In an interview some years ago, Bruce Springsteen said something to the effect, "I may not be the best singer, I may not be the best guitar player, I may not even be the best performer. But when you put together all the things I do, I got something."
His words have stuck in my mind because they're so true. As I search for employment, I'm constantly thinking about all the things I do and matching them with job descriptions. I don't sing, I don't play guitar, and the idea of performing in front of a crowd gives me the heebie-jeebies. But I got something.
There's a lot of talk in employment circles about "monetizing experience." Along those lines, my friend Alaya suggested I start putting together a little package of all the things I do--especially the ones I most love to do. When I start listing all the things I do, have done and would like to do (and this last one may be the most important), it's a long list that at cursory glance doesn't necessarily seem to have any connection to one another. Editor/writer. Wild animal care volunteer. Caterer. Sound system operator. Hospitality host. Event planner. Chef. Amateur spiritual director. Interviewer. Nonprofit fundraiser. Active listener. Yoga practitioner.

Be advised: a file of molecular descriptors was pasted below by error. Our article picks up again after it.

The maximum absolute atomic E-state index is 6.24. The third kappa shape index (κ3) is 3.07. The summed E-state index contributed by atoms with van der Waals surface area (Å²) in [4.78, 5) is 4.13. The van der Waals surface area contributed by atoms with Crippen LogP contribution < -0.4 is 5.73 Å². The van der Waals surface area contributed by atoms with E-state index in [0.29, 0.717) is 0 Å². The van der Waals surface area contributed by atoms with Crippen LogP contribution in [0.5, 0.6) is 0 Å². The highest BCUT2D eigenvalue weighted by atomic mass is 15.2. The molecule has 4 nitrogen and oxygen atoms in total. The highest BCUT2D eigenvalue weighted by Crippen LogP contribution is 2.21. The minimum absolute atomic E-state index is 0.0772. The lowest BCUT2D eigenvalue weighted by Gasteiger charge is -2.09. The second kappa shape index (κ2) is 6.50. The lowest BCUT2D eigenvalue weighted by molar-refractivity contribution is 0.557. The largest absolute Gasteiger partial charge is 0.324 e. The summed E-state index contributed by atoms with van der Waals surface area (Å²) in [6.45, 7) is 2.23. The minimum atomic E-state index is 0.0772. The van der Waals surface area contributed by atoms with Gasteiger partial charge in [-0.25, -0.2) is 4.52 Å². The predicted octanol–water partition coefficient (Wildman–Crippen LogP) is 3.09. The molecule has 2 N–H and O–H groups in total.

My friend Kathryn looked at one iteration of my resume and said very sweetly and to the point, "I don't know how to get my arms around this." Read: the average human resources person would throw my resume in the "Flake" category. I'm sure there is one.
But with a little imagination and a lot of insider knowledge, there are some themes. Excellent overall communication skills. Nurturing and nourishing skills. Planning and management abilities. An interest in lifelong learning. A versatility very much needed in today's workplaces, where employees are often fulfilling more than one job description.
Try it yourself. It can't hurt. At the very least it clarifies my presentation and sharpens my discernment about where I would be most effective.